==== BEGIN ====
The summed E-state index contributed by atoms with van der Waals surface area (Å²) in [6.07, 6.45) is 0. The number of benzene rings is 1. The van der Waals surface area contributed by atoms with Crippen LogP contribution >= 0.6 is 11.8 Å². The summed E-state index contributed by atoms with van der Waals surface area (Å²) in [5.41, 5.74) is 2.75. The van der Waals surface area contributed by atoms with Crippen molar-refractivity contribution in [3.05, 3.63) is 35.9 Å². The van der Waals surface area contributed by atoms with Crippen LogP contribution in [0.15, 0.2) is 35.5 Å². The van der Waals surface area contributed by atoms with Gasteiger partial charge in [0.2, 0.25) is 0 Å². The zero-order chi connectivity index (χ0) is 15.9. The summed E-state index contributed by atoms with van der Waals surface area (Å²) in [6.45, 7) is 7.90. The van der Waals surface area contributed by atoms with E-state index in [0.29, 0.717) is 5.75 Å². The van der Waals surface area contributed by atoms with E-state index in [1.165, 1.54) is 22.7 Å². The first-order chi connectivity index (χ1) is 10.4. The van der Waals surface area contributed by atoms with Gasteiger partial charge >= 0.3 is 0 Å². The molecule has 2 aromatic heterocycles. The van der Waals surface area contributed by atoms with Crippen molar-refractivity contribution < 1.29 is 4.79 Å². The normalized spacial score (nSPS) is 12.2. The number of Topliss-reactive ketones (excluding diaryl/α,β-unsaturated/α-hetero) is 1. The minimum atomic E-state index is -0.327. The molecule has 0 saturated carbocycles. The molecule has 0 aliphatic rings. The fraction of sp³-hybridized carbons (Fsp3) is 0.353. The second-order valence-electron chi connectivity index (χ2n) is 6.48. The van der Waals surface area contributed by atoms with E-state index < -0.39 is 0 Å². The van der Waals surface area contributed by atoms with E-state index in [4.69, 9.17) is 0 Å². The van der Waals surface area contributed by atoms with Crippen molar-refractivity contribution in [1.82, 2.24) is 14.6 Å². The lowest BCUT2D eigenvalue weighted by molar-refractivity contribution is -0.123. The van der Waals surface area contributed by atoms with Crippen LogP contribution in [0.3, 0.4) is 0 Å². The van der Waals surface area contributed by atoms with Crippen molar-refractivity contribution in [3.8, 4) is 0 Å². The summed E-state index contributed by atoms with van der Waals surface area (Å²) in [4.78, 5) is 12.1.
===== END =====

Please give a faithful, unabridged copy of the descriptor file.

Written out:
The summed E-state index contributed by atoms with van der Waals surface area (Å²) in [6.07, 6.45) is 0. The number of benzene rings is 1. The van der Waals surface area contributed by atoms with Crippen LogP contribution >= 0.6 is 11.8 Å². The summed E-state index contributed by atoms with van der Waals surface area (Å²) in [5.41, 5.74) is 2.75. The van der Waals surface area contributed by atoms with Crippen molar-refractivity contribution in [3.05, 3.63) is 35.9 Å². The van der Waals surface area contributed by atoms with Crippen LogP contribution in [0.15, 0.2) is 35.5 Å². The van der Waals surface area contributed by atoms with Gasteiger partial charge in [0.2, 0.25) is 0 Å². The zero-order chi connectivity index (χ0) is 15.9. The summed E-state index contributed by atoms with van der Waals surface area (Å²) in [6.45, 7) is 7.90. The van der Waals surface area contributed by atoms with E-state index in [0.29, 0.717) is 5.75 Å². The van der Waals surface area contributed by atoms with E-state index in [1.165, 1.54) is 22.7 Å². The first-order chi connectivity index (χ1) is 10.4. The van der Waals surface area contributed by atoms with Gasteiger partial charge >= 0.3 is 0 Å². The molecule has 2 aromatic heterocycles. The van der Waals surface area contributed by atoms with Crippen molar-refractivity contribution < 1.29 is 4.79 Å². The normalized spacial score (nSPS) is 12.2. The number of Topliss-reactive ketones (excluding diaryl/α,β-unsaturated/α-hetero) is 1. The minimum atomic E-state index is -0.327. The molecule has 0 saturated carbocycles. The molecule has 0 aliphatic rings. The fraction of sp³-hybridized carbons (Fsp3) is 0.353. The second-order valence-electron chi connectivity index (χ2n) is 6.48. The van der Waals surface area contributed by atoms with E-state index < -0.39 is 0 Å². The van der Waals surface area contributed by atoms with E-state index in [4.69, 9.17) is 0 Å². The van der Waals surface area contributed by atoms with Crippen molar-refractivity contribution in [1.82, 2.24) is 14.6 Å². The lowest BCUT2D eigenvalue weighted by molar-refractivity contribution is -0.123. The van der Waals surface area contributed by atoms with Crippen LogP contribution in [0.3, 0.4) is 0 Å². The van der Waals surface area contributed by atoms with Crippen molar-refractivity contribution in [3.8, 4) is 0 Å². The summed E-state index contributed by atoms with van der Waals surface area (Å²) in [4.78, 5) is 12.1.